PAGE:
New Poll of Muslim Countries Finds Large Support for Terrorists
Tue, December 17, 2013
Hamas is the most popular of the terrorist groups. Almost one-third (32%) of Muslims surveyed have a positive opinion of it. (Photo: © Reuters)
A new Pew poll of 11 Muslim countries shows that Islamist terrorist groups still command double-digit support, with Hamas being looked upon favorably by about one-third of respondents. About one-fourth do not have an opinion of the terrorists, leaving them up for grabs in the ideological war.
The poll found that overall Muslim support for acts of violence against civilians in the name of Islam has dropped over the last decade, while concern about Islamic extremism has risen. About 67% are concerned about extremism in their faith and 27% are unconcerned.
The 11 countries surveyed are: Egypt, Indonesia, Jordan, Lebanon, Malaysia, Nigeria, Pakistan, Palestinian Territories, Senegal, Tunisia and Turkey.
The country with the worst trend is Turkey. It is the only country where support for suicide bombings has increased.
About 13% supported the tactic in 2012 and 16% support it today, but this small increase doesn’t tell the whole story. In 2011, Turkish support for suicide bombing was at 7%. This means that support for suicide bombing more than doubled in the past two years.
Hamas is the most popular of the terrorist groups. Almost one-third (32%) of Muslims surveyed have a positive opinion of it and 45% have an unfavorable view.
The countries most supportive of Hamas are Egypt and the Palestinian Territories (48% support) and Lebanon and Tunisia (46%). The countries most hostile are Turkey (5%), Senegal (11%) and Pakistan (12%).
Hezbollah is the runner-up in terms of popularity. Overall, 26% of the Muslim world supports Hezbollah. About 42% have an unfavorable opinion. This is still an impressing showing because Hezbollah is a Shiite terrorist group. Even though 90% of the Muslim world is Sunni and Hezbollah kills Sunnis, it still has a large pool of support.
The countries most supportive of Hezbollah are Lebanon (46%), the Palestinian Territories (43%) and Malaysia and Tunisia (35%). The countries most hostile to Hezbollah are Turkey (7%), Senegal (10%) and Pakistan (15%).
The Taliban took third place. About 13% of the Muslim world supports the group and 51% disapprove.
The countries most support of the Taliban are the Palestinian Territories (29%), Egypt (28%) and Malaysia (23%). The countries most hostile to the Taliban are Lebanon (4%), Jordan (9%) and Turkey (10%).
Al-Qaeda still commands double-digit support despite its mass killings of Muslims and widespread conspiracy theories that it is a puppet of the CIA and Mossad. Altogether, 13% of Muslims in these countries have a favorable view of Al-Qaeda and 57% have an unfavorable view.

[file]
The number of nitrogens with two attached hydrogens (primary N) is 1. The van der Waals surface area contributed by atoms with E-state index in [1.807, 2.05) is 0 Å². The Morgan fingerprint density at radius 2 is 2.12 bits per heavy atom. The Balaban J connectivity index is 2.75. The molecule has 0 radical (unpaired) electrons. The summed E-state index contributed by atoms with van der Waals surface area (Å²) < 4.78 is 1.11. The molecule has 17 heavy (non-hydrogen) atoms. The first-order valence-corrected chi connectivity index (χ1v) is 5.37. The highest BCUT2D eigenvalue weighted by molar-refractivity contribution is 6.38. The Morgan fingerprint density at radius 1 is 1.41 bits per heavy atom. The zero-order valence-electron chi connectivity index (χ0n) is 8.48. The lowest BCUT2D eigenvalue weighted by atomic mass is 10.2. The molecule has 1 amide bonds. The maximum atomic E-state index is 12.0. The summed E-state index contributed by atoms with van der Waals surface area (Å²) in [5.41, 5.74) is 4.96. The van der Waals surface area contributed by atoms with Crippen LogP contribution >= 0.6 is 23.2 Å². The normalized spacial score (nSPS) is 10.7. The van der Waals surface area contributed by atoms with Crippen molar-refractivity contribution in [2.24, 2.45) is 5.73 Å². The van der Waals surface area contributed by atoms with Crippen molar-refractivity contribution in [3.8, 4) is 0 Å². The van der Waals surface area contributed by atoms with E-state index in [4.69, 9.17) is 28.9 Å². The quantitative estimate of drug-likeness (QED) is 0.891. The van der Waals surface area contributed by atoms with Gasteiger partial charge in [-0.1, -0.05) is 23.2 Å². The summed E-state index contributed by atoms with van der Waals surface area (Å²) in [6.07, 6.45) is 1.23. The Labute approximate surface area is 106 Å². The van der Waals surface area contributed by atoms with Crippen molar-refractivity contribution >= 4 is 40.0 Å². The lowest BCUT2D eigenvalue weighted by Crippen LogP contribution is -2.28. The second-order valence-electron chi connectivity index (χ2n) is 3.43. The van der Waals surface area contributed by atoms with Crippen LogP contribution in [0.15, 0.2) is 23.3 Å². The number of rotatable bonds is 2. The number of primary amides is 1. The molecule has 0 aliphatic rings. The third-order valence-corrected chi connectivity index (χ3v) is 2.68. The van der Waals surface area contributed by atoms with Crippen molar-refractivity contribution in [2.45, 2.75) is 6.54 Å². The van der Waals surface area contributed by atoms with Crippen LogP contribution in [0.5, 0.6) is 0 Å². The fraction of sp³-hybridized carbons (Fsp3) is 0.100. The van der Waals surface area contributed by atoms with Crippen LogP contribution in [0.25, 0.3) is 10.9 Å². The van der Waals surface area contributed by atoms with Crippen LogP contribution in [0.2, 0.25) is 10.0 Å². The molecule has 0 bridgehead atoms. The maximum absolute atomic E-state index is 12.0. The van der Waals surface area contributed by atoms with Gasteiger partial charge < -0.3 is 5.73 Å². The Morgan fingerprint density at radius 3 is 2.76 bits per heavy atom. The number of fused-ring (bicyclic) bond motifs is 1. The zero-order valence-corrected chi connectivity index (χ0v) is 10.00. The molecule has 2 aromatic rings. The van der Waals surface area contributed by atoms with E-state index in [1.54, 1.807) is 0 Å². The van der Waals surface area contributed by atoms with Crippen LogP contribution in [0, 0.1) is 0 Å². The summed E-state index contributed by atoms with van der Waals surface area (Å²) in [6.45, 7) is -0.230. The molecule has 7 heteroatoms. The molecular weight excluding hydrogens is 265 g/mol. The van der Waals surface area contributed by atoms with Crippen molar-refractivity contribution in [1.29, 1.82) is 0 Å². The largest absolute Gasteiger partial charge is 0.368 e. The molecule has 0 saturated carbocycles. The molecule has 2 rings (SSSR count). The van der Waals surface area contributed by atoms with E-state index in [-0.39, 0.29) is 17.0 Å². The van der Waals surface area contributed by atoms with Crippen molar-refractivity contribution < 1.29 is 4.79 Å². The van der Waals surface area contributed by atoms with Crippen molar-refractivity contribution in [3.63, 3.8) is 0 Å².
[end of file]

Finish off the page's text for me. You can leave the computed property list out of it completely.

The three countries most supportive of Al-Qaeda are the Palestinian Territories (35%), Indonesia (23%) and Egypt (20%). The three most hostile to Al-Qaeda are Lebanon (1%), Turkey (7%) and Nigeria and Senegal tied for third (9%).
Pew’s findings in Nigeria were particularly interesting. Al-Qaeda’s support has fallen 40% since 2010 and its Nigerian affiliate, Boko Haram, fell 24%. Overall, a mere two percent have a favorable opinion of Boko Haram and 83% are unfavorable towards it.
The good news is that Boko Haram has lost the ideological war in Nigeria. The bad news is that this shows the destruction that can be wrought by a terrorist group with just 2% favorability.
Questions posed to Nigerians about Sharia, the heart of the Islamist ideology, are very important. About 38% say that Nigerian laws should not be influenced by Sharia at all, while 32% say the country’s laws should strict follow Sharia. About 24% say the laws should follow the values and principles of Sharia.
The meaning of these statistics is that the Islamist ideology has been rejected by over one-third of Nigerian Muslims. A little bit less than one-third share the goals of Boko Haram, but mostly reject the group’s vicious tactics. Approximately one-fourth want Sharia to essentially be a source for legislation, but not the source.
Across the board, about one-fourth of respondents (23-27%) said they did not know how they felt about the terrorist group in question. It is possible that a portion of these respondents feared that the pollsters would share their information with adversarial security services, thereby deflating the number of Muslims who support these terrorist groups.
Assuming that the majority of this one-fourth is genuinely undecided, that means that both the Islamists and the Islamists’ enemies have huge opportunities to gain supporters. If the Islamists succeed in winning over these minds, then they will have a significant advantage in shaping the future of the Muslim world.
Ryan Mauro is the ClarionProject.org’s National Security Analyst, a fellow with the Clarion Project and is frequently interviewed on top-tier TV stations as an expert on counterterrorism and Islamic extremism.